Table 1.
Characteristics of Infants and Their Correlation With Total Mean of Stress Scores at the Intensive Care Unit of Tabriz Alzahra Hospital, 2013

Table 2.
Acute and Chronic Cumulative Stress Scores in Preterm Hospitalized Infants for Monitoring Days, Tabriz Alzahra Hospital, 2013

Table 3.
Result of Repeated Measure Analysis of Variance (ANOVA) of Chronic and Acute Cumulative Stress Scores in Infants During the Study Period, Tabriz Alzahra Hospital, 2013

Each infant experienced painful and painless procedures with mean of 358 ± 50.78 during the study. The most frequent procedures classified in the “extremely stressful” category were multiple IV insertion and intubation attempts. Overall, 153 infants experienced IV insertion attempts more than twice during the study; amongst whom 72 infants experienced these procedures more than three times. Suctioning of nose/mouth and IV insertion, that all infants in the study experienced, were among procedures classified in the “very stressful” category (Table 4). Insertion of chest tube and lumber puncture were among the less frequent procedures. Generally, 70689 procedures were recorded during the study.


Table 4.
The Number and Mean of Performed Acute Procedures in the First Ten Days of Hospitalization in Preterm Infants, Tabriz Alzahra Hospital, 2013

Having Nasogastric tubes in situ, phototherapy, IVs in situ, regular fluids and IV drugs administrations were among chronic procedures, which all of the infants experienced during the study. Being nursed in a radiant warmer and ventilation without sedative were done in 98.5% and 87.3% of infants, respectively. Table 5 shows the duration that infants experienced chronic stressors.


Table 5.
The Number and Mean of Performed Chronic Procedures in the First Ten Days of Hospitalization in Preterm Infants, Tabriz Alzahra Hospital, 2013

5. Discussion


In the present study, no correlation was found between infants’ characteristics and the total stress score. This is probably due to the fact that most of the procedures, such as insertion of IV catheters, position changes and nappy changes are commonly performed for all infants admitted to the NICU. Although the mean stress scores were different in various days, however, no specific trend was observed during the study.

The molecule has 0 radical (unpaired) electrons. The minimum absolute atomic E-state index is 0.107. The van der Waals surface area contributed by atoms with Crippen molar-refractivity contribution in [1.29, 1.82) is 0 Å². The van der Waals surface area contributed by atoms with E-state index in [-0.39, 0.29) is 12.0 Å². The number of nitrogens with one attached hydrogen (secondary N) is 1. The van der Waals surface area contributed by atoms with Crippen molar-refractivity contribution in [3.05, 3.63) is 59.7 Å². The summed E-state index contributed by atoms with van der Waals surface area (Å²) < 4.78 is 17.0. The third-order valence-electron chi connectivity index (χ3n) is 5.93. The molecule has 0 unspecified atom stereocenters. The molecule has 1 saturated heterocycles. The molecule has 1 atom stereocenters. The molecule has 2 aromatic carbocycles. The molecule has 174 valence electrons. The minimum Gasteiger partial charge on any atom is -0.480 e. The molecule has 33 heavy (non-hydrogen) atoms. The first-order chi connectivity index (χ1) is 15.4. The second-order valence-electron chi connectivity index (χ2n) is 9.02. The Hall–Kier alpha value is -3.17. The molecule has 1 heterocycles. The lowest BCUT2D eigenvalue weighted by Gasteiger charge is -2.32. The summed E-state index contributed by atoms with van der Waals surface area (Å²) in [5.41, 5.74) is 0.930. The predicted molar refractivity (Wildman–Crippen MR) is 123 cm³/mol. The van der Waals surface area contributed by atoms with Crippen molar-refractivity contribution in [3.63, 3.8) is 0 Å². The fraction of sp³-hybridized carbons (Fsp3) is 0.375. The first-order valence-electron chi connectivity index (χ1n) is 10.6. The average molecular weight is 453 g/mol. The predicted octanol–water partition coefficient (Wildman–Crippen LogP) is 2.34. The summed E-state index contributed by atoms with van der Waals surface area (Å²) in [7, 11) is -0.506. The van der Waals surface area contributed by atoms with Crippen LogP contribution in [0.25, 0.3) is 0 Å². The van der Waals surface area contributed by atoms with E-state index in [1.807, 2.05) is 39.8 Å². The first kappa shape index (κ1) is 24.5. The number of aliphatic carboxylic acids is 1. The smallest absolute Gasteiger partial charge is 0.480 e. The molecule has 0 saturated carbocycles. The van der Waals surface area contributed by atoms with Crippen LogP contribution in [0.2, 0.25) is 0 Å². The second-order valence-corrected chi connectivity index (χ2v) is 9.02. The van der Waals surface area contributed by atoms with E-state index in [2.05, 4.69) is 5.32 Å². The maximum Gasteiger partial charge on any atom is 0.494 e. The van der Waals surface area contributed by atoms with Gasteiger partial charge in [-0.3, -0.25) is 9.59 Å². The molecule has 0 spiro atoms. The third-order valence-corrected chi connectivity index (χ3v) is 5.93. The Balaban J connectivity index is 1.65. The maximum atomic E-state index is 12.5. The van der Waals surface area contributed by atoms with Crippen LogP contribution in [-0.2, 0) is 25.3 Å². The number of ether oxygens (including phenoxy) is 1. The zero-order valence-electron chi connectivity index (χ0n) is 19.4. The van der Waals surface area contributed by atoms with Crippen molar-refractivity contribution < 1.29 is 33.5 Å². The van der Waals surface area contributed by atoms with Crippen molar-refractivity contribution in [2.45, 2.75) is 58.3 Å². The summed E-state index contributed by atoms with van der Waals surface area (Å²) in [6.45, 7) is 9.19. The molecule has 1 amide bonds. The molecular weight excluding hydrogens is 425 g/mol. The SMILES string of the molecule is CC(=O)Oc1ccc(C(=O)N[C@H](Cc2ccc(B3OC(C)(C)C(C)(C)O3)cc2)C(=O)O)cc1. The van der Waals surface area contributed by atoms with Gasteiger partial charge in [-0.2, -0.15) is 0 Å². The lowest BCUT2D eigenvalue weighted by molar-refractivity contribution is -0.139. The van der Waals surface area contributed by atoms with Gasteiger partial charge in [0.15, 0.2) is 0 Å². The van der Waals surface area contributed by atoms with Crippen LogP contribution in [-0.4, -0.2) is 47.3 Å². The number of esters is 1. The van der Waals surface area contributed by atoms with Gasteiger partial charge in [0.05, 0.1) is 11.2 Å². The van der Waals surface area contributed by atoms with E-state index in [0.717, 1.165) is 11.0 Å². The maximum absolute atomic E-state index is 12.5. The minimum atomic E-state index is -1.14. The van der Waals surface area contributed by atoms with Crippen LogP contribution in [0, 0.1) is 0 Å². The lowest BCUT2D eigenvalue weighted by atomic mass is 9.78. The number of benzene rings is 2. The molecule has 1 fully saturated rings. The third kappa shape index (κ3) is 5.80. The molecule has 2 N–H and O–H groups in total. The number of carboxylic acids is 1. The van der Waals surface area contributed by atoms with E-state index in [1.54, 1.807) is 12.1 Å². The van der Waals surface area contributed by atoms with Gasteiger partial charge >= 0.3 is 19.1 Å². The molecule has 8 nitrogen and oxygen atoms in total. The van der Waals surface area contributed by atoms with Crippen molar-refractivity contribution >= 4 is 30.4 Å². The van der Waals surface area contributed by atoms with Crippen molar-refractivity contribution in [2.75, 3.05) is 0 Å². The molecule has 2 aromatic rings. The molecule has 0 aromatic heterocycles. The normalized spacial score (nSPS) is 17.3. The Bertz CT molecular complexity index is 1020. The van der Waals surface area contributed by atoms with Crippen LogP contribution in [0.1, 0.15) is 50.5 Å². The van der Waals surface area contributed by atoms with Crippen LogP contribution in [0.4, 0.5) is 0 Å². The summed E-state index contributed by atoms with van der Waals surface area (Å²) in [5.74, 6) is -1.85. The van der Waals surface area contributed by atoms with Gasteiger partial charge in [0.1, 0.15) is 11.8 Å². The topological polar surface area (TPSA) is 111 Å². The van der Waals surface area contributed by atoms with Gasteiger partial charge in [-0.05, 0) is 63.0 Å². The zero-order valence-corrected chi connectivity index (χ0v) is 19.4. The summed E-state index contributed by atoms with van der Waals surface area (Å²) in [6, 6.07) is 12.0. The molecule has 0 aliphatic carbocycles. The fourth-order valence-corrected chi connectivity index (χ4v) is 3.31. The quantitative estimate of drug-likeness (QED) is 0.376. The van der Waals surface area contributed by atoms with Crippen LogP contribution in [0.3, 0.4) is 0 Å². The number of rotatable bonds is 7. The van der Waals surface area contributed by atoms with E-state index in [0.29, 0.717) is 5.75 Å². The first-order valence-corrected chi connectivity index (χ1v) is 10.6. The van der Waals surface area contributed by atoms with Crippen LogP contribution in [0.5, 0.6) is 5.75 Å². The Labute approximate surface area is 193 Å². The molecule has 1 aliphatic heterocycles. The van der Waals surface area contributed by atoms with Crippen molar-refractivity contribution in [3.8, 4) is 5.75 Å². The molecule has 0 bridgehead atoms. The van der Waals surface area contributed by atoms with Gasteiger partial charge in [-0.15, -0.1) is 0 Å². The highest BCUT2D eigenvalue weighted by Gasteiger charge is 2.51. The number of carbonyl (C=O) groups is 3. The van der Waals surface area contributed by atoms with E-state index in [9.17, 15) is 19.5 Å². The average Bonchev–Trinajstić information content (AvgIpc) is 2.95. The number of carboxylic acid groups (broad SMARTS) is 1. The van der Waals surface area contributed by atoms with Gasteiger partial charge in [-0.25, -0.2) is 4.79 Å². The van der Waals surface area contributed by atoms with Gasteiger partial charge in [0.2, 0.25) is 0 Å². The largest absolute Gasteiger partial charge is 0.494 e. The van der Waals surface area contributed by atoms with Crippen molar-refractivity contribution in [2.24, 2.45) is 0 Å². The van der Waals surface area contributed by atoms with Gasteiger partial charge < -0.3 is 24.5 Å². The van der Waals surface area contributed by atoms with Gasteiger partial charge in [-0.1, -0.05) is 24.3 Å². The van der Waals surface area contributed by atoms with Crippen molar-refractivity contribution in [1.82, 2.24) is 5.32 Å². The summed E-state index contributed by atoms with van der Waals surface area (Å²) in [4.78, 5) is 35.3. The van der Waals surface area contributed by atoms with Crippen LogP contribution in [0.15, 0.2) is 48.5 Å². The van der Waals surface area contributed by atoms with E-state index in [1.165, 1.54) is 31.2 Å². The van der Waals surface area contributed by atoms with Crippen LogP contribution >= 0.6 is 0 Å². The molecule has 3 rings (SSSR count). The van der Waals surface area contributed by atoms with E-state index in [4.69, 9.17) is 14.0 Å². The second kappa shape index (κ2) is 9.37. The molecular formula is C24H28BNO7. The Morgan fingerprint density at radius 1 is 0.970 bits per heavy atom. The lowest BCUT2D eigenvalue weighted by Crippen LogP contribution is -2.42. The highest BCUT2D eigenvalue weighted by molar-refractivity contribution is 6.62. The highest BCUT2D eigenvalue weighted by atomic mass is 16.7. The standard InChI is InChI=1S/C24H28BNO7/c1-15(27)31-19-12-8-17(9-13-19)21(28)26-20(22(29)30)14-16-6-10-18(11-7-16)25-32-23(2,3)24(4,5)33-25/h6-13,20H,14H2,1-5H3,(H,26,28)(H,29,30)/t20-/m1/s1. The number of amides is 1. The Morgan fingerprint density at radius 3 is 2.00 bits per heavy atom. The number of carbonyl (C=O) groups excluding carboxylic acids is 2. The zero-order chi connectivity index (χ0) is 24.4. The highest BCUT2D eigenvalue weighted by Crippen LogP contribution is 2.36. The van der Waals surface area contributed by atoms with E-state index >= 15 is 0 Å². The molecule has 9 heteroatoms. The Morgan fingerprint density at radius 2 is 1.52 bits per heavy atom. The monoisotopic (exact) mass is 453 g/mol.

Most of the procedures in the first hospitalization day were of the “extremely stressful” and “very stressful” acute category stressors. Similar patterns in number and types of procedures were reported in an earlier cohort study, in which neonatal intensive care unit stress was evaluated in preterm infants. The study also showed that daily exposure to stressors was greater during the first 14 days of life (11).


In the present study every infant experienced on average 385 painful and painless procedures during in the first 10 days of hospitalization. In an earlier study, neonates in intensive care units experienced about 115 procedures during the first six weeks of life, of which 10 daily procedures were painful (12).


The most frequent painful procedures recorded in the present study were IV insertion, intubation, suctioning of nose and mouth, heel pricks, and arterial and venous blood sampling. In a study by Carbajal et al. (12), suctioning of nose, heel pricks, removing plaster from infants’ body, arterial and venous blood sampling and IV insertion were the most common procedures, respectively. In general, distribution of painful procedures in both studies was similar and a difference was seen in the order of procedures’ frequency. For example, in our study, IV insertion was the most frequent painful procedure while in Carbajal’s study it was the eighth most frequent painful procedure. Also in a study by Jeong et al. (13), which was done at two intensive care units in Korea, the most frequent painful procedures were suctioning of mouth, suctioning of ETT, heel pricks, removing plaster from infant’s body, venous sampling and IV insertion, respectively and intubation was the 14th procedure. The difference between the present study and the two mentioned studies might be related to the duration of the studies and infants’ condition, since all of the infants in our study were preterm and had respiratory distress syndrome, while in both above-mentioned studies, a combination of term and preterm infants with different conditions were studied. Performing frequent nursing and medical procedures in preterm infants, regardless of their painfulness, can disrupt their physiologic equilibrium and make them stressed and imbalanced. Most of the previous studies only focused on painful stressors. However, in the present study, all of the infants’ acute and chronic stressors, including painful and painless procedures were studied.


In this study we only assessed the infants for 10 days. However, we suggest further studies with longer periods of time to be done. It is also recommended that, in future studies, measuring blood pressure and removing plaster from infants’ body be added to the list of NISS.